Thank you, Dale, for taking the time out to opine, we know that we appreciate it and we have reached out to Betty White for a comment on your shout out.

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Lani is the COO and News Director at The American Genius, has co-authored a book, co-founded BASHH, Austin Digital Jobs, Remote Digital Jobs, and is a seasoned business writer and editorialist with a penchant for the irreverent.



  1. Matt Kelly

    November 11, 2010 at 1:44 pm

    I can completely related to Dales term “de jour” comments. One of the many questions I’ve pondered over the years as it relates to his thoughts is “I wonder what happened to all of those Y2K Consultants?”

    • Jay Thompson

      November 11, 2010 at 6:06 pm

      “I wonder what happened to all of those Y2K Consultants?”

      They are all “social media guru’s” now….


    November 11, 2010 at 1:51 pm

    OMfG, it’s NAR’s very own Oscar Wilde. any one who can coherently string together concatination, star trek & betty white has got my vote!

  3. Ken Brand

    November 11, 2010 at 2:17 pm

    I’m impressed.

  4. Loren Nason

    November 11, 2010 at 2:26 pm

    I just tell people they should use aggressive processor scaling to achieve unprecedented power consumption reduction in low-use scenarios.

  5. Nadina Cole-Potter

    November 11, 2010 at 2:41 pm

    I can see why you love Dale! And, BTW, everyone, Betty White’s generation is between mine and my parents’ generation — and I am approaching … Let’s just say I remember my uniformed father and uncles during WWII.

    I am still smiling!

  6. Josh Nekrep

    November 11, 2010 at 3:26 pm

    You know, he really has a point… and my hat’s off to him for saying it.

    There’s really two sides to this issue:
    1) Social Media and internet tech in general is absolutely changing the way we do things on a day-to-day basis. There’s absolutely no doubting that.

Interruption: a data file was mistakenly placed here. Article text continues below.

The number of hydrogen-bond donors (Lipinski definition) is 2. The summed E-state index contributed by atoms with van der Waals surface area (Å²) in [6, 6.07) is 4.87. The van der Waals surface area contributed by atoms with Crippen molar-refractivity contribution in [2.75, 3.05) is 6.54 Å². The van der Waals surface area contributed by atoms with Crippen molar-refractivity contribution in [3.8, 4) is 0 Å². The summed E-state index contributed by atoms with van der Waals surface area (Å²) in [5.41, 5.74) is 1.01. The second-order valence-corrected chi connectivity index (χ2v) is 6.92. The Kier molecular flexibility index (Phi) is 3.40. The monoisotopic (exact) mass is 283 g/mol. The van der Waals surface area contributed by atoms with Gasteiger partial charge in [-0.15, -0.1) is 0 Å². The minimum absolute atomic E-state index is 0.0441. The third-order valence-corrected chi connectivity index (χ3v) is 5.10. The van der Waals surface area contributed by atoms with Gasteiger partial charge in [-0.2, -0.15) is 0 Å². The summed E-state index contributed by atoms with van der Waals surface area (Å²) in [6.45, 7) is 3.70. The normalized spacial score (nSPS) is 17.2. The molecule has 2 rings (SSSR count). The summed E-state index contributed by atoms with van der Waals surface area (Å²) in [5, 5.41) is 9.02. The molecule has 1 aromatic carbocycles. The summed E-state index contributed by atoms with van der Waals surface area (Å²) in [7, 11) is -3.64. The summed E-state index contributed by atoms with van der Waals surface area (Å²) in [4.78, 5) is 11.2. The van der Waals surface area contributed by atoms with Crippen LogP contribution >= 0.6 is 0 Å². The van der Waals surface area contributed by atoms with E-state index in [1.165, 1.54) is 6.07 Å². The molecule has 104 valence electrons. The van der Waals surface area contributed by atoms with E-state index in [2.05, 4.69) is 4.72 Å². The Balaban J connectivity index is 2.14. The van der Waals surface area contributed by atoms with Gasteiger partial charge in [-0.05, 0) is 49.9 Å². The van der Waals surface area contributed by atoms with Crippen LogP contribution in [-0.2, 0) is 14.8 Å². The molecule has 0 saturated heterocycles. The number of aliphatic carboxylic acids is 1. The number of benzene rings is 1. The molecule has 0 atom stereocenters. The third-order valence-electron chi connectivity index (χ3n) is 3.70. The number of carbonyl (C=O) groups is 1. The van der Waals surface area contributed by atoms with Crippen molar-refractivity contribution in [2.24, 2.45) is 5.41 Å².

2) Many, many things have “changed the way we do things” before… so many that I’m not sure we need another “revolution”. It simply is what it is. The reason so many of us get so wrapped up in it is because we’re trying so hard to stay ahead of the curve.

    On this Remembrance/Veterans Day… maybe it’s time to just take a breath. I’m going to spend my evening being social in a decidedly analog way. 🙂

  7. Jonathan Benya

    November 11, 2010 at 3:30 pm

    That’s a very well put response. Kudos to Dale for taking the time to write it, although I’m not sure that I agree with his view point.

    Yeah, SM is the “in” thing. Yes, it will cease being a buzz word eventually (not soon enough, IMHO). SM cannot be linked in the same “buzz word” category as “system software solutions” and “distributed processing”, however. I think that marketers are going to get a whole lot more mileage out of SM, largely due to the ambiguous nature of what social media really is. I think very few people, relative to the real estate community, fully understand the scope; hell I get it wrong sometimes myself!

    Things like the internet are simple. It’s there, you’re on it, or you’re not. SM has a very blurred line. Is reading blogs social media? commenting? writing? Is logging into facebook enough to count, or do I need to talk about real estate for it to qualify.

    All of this is made worse, as Herman pointed out, with folks selling “social media frames”, and other quasi-related stuffs that don’t really have a bearing on SM at all. Nobody knows where to get the right answer, yet. Much like the internet took time for real estate, so does social media. My thought is that we all need to be ready to adapt, change, and shift in order to grow and adopt the tools that our clients are already using. At the end of the day, it’s much like any other shift in technology. Throw out your cassettes, learn which end of the CD is up, and keep moving along.

  8. Ken Montville

    November 11, 2010 at 3:55 pm

    Hey, let’s not forget Tony Bennett. He was the hot thing for the MTV generation just a few years back and now, he’s like, who? Tony was the Betty White of the early 2000s.

    But I digress.

    The original post talked about the over saturation or bastardizaion of “social media”. Nobu suggested working from the inside to change the convention vendor mix. It’s really two separate issues. Yes. Social media is over used as a term and poorly understood by the masses. Probably because there is no “standard” for social media (as I think Jonathan Benya was pointing to),